Speech utterance contains a huge number of redundancies. Thus, for i-vector extraction, it should be converted into feature vectors where the valuable information is emphasized and redundancies are suppressed. Mel-frequency cepstral coefficient (MFCC) is commonly used spectral features for speech representation. Although MFCC achieved great success in early speech representation, its disadvantage is to use short-time Fourier transform (SFT), which has weak time-frequency resolution and an assumption that the speech signal is stationary. Therefore, it is relatively hard to represent the non-stationary speech segment (such as plosive phonemes) by the MFCC [4].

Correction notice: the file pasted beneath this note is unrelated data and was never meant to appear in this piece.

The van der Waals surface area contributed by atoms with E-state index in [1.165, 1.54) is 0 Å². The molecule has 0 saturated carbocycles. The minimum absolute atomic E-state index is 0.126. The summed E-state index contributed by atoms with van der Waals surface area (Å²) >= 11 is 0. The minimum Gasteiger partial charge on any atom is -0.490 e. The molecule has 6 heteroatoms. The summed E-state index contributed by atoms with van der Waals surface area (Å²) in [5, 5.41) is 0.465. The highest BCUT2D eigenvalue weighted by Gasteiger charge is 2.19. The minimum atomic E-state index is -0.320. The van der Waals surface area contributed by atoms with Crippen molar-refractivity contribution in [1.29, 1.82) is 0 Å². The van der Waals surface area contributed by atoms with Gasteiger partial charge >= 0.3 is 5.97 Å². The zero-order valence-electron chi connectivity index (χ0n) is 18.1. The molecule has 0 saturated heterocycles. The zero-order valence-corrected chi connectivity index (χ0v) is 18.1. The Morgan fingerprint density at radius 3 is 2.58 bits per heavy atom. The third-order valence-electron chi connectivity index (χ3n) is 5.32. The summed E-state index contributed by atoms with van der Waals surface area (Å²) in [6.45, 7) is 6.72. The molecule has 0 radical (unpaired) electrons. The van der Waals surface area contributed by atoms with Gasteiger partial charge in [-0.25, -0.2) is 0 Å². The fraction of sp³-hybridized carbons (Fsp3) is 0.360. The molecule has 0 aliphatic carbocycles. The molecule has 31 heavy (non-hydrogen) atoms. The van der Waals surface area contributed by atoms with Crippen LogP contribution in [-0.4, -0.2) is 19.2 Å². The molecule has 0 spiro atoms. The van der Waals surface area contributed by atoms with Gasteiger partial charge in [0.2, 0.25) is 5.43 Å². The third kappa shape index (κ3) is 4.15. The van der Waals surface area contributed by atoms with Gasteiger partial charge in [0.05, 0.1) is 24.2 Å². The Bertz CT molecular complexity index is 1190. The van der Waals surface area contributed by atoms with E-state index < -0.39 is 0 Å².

Wavelet increasingly becomes an alternative to Fourier transform due to its multi-scale resolution which is suitable for analyzing non-stationary signal. Over recent years, many wavelet-based spectral features such as wavelet-based MFCC [5], wavelet-based linear prediction cepstral coefficient (LPCC) [4], wavelet energy [6] and wavelet entropy [7] have been proposed by researchers. Among those wavelet-based features, wavelet entropy has some superior features. Wavelet entropy is sensitive to singular point of signal, so it can highlight the valuable information of speech signal [8]. Moreover, it has ability to significantly reduce the size of data, which is helpful for speeding up back-end speaker modeling and classification process [9].